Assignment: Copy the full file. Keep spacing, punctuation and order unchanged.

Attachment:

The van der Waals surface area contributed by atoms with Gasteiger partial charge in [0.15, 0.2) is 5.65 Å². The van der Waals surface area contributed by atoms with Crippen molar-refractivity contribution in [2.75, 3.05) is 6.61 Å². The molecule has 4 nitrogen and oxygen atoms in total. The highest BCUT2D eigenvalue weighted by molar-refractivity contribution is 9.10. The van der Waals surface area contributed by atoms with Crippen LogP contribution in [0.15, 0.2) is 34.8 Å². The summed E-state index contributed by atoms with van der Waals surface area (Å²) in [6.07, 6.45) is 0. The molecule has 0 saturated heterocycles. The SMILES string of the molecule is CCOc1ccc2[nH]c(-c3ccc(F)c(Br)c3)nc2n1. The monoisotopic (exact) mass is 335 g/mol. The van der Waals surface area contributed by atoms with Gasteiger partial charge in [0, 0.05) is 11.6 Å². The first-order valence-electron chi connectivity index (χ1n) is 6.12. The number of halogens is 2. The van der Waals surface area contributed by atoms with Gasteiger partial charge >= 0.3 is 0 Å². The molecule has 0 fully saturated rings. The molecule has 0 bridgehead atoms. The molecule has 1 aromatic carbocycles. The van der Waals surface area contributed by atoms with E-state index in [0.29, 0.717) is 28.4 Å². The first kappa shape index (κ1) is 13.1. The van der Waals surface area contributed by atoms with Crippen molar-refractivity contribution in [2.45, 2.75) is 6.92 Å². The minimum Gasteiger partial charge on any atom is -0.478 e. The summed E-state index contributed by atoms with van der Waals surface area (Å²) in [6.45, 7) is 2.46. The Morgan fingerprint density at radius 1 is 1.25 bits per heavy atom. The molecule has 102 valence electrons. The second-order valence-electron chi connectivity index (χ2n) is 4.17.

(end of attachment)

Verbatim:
The van der Waals surface area contributed by atoms with Gasteiger partial charge in [0.15, 0.2) is 5.65 Å². The van der Waals surface area contributed by atoms with Crippen molar-refractivity contribution in [2.75, 3.05) is 6.61 Å². The molecule has 4 nitrogen and oxygen atoms in total. The highest BCUT2D eigenvalue weighted by molar-refractivity contribution is 9.10. The van der Waals surface area contributed by atoms with Crippen LogP contribution in [0.15, 0.2) is 34.8 Å². The summed E-state index contributed by atoms with van der Waals surface area (Å²) in [6.07, 6.45) is 0. The molecule has 0 saturated heterocycles. The SMILES string of the molecule is CCOc1ccc2[nH]c(-c3ccc(F)c(Br)c3)nc2n1. The monoisotopic (exact) mass is 335 g/mol. The van der Waals surface area contributed by atoms with Gasteiger partial charge in [0, 0.05) is 11.6 Å². The first-order valence-electron chi connectivity index (χ1n) is 6.12. The number of halogens is 2. The van der Waals surface area contributed by atoms with Gasteiger partial charge >= 0.3 is 0 Å². The molecule has 0 fully saturated rings. The molecule has 0 bridgehead atoms. The molecule has 1 aromatic carbocycles. The van der Waals surface area contributed by atoms with E-state index in [0.29, 0.717) is 28.4 Å². The first kappa shape index (κ1) is 13.1. The van der Waals surface area contributed by atoms with Crippen molar-refractivity contribution in [2.45, 2.75) is 6.92 Å². The minimum Gasteiger partial charge on any atom is -0.478 e. The summed E-state index contributed by atoms with van der Waals surface area (Å²) in [6.45, 7) is 2.46. The Morgan fingerprint density at radius 1 is 1.25 bits per heavy atom. The molecule has 102 valence electrons. The second-order valence-electron chi connectivity index (χ2n) is 4.17.